Like a rice bowl, but with — quinoa… And with the seitan and the beans, a nice little protein bomb. Sauteed sweet potatoes and some lovely greens round things out atop the broth-boiled grain, seasoned with a little chili powder, browned onion and garlic as well. Soused with a little light gravy on serving.
In 1898, an amusement park was opened on Bois Blanc island — proprietarily Ontarion — on the far south end of the Detroit river. The park closed in 1993, and the island is now fancied as some highfalutin, marina resort.
Access to the park was via steamer — the SS Ste. Clair and the SS Columbia. Those over 30 reminisce fondly of the experience, the excitement boarding the ship, finding a seat, watching the massive engines work. Enthusiasm tempered as the hour trip wore on, but re-engaged on sight of the island.
The park was old, rides smaller than most, these days; perfect for young families. Near the main dock were the swan boats, bumper cars, giant swings, carousel, old-timey cars you could “drive” around a track and something called Kiddie Land, designed just for the little ones. When we were young, we got a kick out of sitting in the driver’s seat of the cars, pretending our actions had any influence on the direction or speed of the vehicle.
One time, as we three antagonists argued over seating, Grandpa Loy settled the matter by taking the reigns himself. Then, as we travelled around the track, he suggested we take turns! So three skinny kids and their Grandpa spent the trip around the track, clambering over the seats, rotating and cracking up, one of them worrying we were going to go to jail for the hijinks…
The roller coasters were just big enough to be entertaining, and the perfect entry-level coasters — a small, typical, wooden hill type, later, a small corkscrew and a weird, haunted house ride, of itself not scary, though the jerky cart motions were a bit. There was also a log ride that was a blast; the lines were always long.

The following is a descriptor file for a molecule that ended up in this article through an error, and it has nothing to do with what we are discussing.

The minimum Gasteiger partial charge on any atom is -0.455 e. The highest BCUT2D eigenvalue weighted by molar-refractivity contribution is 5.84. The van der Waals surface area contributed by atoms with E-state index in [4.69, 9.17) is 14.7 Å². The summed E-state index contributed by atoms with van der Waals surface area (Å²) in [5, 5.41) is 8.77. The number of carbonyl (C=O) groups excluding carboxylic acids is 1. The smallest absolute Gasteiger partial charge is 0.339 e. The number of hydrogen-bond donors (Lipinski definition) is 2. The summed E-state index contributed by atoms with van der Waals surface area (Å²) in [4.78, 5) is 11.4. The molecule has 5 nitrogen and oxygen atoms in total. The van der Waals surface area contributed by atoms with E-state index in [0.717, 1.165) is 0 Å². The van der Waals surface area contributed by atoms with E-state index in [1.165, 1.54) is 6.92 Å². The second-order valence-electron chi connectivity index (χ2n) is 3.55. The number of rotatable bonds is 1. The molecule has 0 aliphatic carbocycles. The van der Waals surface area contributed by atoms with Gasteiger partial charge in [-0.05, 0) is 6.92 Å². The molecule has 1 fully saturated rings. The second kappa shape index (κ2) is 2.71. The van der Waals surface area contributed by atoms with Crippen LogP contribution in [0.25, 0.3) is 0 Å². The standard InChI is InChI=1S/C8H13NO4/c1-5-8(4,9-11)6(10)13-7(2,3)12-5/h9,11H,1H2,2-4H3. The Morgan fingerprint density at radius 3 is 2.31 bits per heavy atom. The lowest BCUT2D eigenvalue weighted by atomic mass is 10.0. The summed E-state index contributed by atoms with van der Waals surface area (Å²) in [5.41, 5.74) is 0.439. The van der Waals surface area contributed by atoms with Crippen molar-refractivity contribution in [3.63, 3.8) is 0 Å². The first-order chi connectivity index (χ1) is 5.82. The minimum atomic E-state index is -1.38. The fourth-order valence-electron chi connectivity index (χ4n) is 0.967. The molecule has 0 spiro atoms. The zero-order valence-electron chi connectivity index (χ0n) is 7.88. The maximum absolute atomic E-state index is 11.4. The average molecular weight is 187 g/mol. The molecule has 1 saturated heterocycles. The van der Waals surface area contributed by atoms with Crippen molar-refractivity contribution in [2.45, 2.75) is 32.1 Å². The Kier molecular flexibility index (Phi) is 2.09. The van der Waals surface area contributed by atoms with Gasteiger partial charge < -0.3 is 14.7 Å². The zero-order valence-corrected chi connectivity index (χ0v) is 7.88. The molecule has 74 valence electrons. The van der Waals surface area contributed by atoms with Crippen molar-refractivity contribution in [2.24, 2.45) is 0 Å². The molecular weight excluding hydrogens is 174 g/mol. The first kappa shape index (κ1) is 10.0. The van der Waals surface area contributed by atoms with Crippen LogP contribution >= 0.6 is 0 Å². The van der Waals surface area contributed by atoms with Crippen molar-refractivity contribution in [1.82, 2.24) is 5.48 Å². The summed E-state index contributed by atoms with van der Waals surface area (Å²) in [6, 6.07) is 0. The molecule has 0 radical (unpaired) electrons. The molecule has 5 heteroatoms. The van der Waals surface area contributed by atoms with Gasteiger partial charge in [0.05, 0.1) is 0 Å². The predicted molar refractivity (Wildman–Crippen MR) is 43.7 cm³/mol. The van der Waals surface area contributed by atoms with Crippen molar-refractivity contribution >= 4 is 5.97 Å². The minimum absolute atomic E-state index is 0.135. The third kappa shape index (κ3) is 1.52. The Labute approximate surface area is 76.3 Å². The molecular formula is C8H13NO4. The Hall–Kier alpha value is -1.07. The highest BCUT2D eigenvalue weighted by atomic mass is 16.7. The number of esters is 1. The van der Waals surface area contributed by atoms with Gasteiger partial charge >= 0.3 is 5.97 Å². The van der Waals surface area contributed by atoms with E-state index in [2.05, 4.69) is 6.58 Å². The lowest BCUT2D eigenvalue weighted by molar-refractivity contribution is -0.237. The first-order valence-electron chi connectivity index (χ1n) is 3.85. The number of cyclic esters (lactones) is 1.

Bumper cars, the scrambler, octopus, the spinning thing where the floor dropped out. Those were good — not so much the ferris wheel, the falling star, pirate ship…
There were typical carnival games and typical carnival food; usually we brought a picnic lunch.
At the end of an exhausted day, anticipation of the long boat ride back was welcome. The ride in was marred by impatience, running deck to deck, bow to stern, in and out, anxious to get to the island. Heading back was more mellow and seated. It was a nice way to end the day; good time to relax back in a chair and watch the scenery pass, or maybe read a book — though, the hum of the boat dumbed senses and could easily lead to heavy eyelids.
You could cut the travel time significantly by driving to Amherst, but a lesser experience.
Onion, roughly chopped and sautéed, then chopped greens added with several T of butter or salted oil and cooked for around 15. Garlic powder, tarragon and a chopped orange plus queso fresco. Wrapped and baked at 475f for 20.
Perched on salad dressed with Persian lime oil, cider vinegar and a bit of Braggs. Adorned with strokes of Sriracha.
Now, this here may sound like an intolerable country song with a hokey dance – or, perhaps, one of those ear-worm Wiggles songs — however, the title for these little rolls over at epicurious, fails completely to acknowledge the primary merit of the dish, which lies in the sauce.
The mushrooms bring a nice earthiness to the bundles, the collards, hardly present, mostly absorbed in the other flavors – amusing as one poor rating is explained as due to the overwhelming flavor of the collards… Likely not cooked enough; the collard greens on hand, here, were large and older, tougher than usual and quite bitter, taking considerably more time to cook as “greens” than typical. However, in this dish, they came out tender, with only a hint of bitterness that sat well with the other flavors (like a little lemony addition).Another discussion in the comments regards whether the mushrooms alone are too much, if they should be cut with something. Taking that under advisement, shroom content was halved and mixed with the balance of the failed patties, previously acknowledged as a far better, and fine stuffing for anything – retrospectively regrettably, not documented. Any sort of grain would work well, as well.
There is a lot of butter called for, cut back considerably, and that didn’t detract, overall; a little additional salt to compensate. The sauce is akin that which makes eating snails desirable: A well worn, leather boot would be considered a delicacy, simmered in this sauce. Simply – sensational. Fantastic flavors. Served with sweet potatoes, oven roasted with salt, pepper and rosemary.